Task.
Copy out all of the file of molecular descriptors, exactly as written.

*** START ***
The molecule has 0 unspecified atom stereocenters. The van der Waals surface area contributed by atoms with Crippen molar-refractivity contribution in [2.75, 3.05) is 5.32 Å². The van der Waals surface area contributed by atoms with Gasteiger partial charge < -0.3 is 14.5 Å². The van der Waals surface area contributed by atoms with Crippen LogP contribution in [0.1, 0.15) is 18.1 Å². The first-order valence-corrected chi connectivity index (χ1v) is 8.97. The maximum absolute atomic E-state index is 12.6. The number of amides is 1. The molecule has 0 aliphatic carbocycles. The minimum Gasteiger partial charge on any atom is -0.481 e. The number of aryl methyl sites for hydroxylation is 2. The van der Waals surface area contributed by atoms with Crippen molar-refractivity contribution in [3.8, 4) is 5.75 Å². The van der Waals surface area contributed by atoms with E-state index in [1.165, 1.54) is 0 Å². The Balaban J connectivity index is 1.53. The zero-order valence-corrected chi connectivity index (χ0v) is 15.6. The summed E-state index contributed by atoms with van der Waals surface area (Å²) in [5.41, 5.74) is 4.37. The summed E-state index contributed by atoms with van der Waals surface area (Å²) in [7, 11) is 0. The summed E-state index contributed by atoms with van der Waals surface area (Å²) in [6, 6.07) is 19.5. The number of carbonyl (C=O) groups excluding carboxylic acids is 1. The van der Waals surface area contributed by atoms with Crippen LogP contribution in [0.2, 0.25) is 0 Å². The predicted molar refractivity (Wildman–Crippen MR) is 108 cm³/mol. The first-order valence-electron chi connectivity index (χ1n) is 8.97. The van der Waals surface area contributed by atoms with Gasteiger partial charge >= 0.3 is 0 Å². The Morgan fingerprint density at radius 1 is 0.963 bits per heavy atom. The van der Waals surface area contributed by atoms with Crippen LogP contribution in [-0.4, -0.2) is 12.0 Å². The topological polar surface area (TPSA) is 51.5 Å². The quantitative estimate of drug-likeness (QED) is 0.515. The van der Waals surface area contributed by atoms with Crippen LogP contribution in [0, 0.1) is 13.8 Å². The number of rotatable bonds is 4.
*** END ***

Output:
The molecule has 0 unspecified atom stereocenters. The van der Waals surface area contributed by atoms with Crippen molar-refractivity contribution in [2.75, 3.05) is 5.32 Å². The van der Waals surface area contributed by atoms with Gasteiger partial charge < -0.3 is 14.5 Å². The van der Waals surface area contributed by atoms with Crippen LogP contribution in [0.1, 0.15) is 18.1 Å². The first-order valence-corrected chi connectivity index (χ1v) is 8.97. The maximum absolute atomic E-state index is 12.6. The number of amides is 1. The molecule has 0 aliphatic carbocycles. The minimum Gasteiger partial charge on any atom is -0.481 e. The number of aryl methyl sites for hydroxylation is 2. The van der Waals surface area contributed by atoms with Crippen molar-refractivity contribution in [3.8, 4) is 5.75 Å². The van der Waals surface area contributed by atoms with E-state index in [1.165, 1.54) is 0 Å². The Balaban J connectivity index is 1.53. The zero-order valence-corrected chi connectivity index (χ0v) is 15.6. The summed E-state index contributed by atoms with van der Waals surface area (Å²) in [5.41, 5.74) is 4.37. The summed E-state index contributed by atoms with van der Waals surface area (Å²) in [7, 11) is 0. The summed E-state index contributed by atoms with van der Waals surface area (Å²) in [6, 6.07) is 19.5. The number of carbonyl (C=O) groups excluding carboxylic acids is 1. The van der Waals surface area contributed by atoms with Crippen LogP contribution in [0.2, 0.25) is 0 Å². The predicted molar refractivity (Wildman–Crippen MR) is 108 cm³/mol. The first-order valence-electron chi connectivity index (χ1n) is 8.97. The van der Waals surface area contributed by atoms with Gasteiger partial charge >= 0.3 is 0 Å². The Morgan fingerprint density at radius 1 is 0.963 bits per heavy atom. The van der Waals surface area contributed by atoms with Crippen LogP contribution in [-0.4, -0.2) is 12.0 Å². The topological polar surface area (TPSA) is 51.5 Å². The quantitative estimate of drug-likeness (QED) is 0.515. The van der Waals surface area contributed by atoms with Crippen LogP contribution in [0, 0.1) is 13.8 Å². The number of rotatable bonds is 4.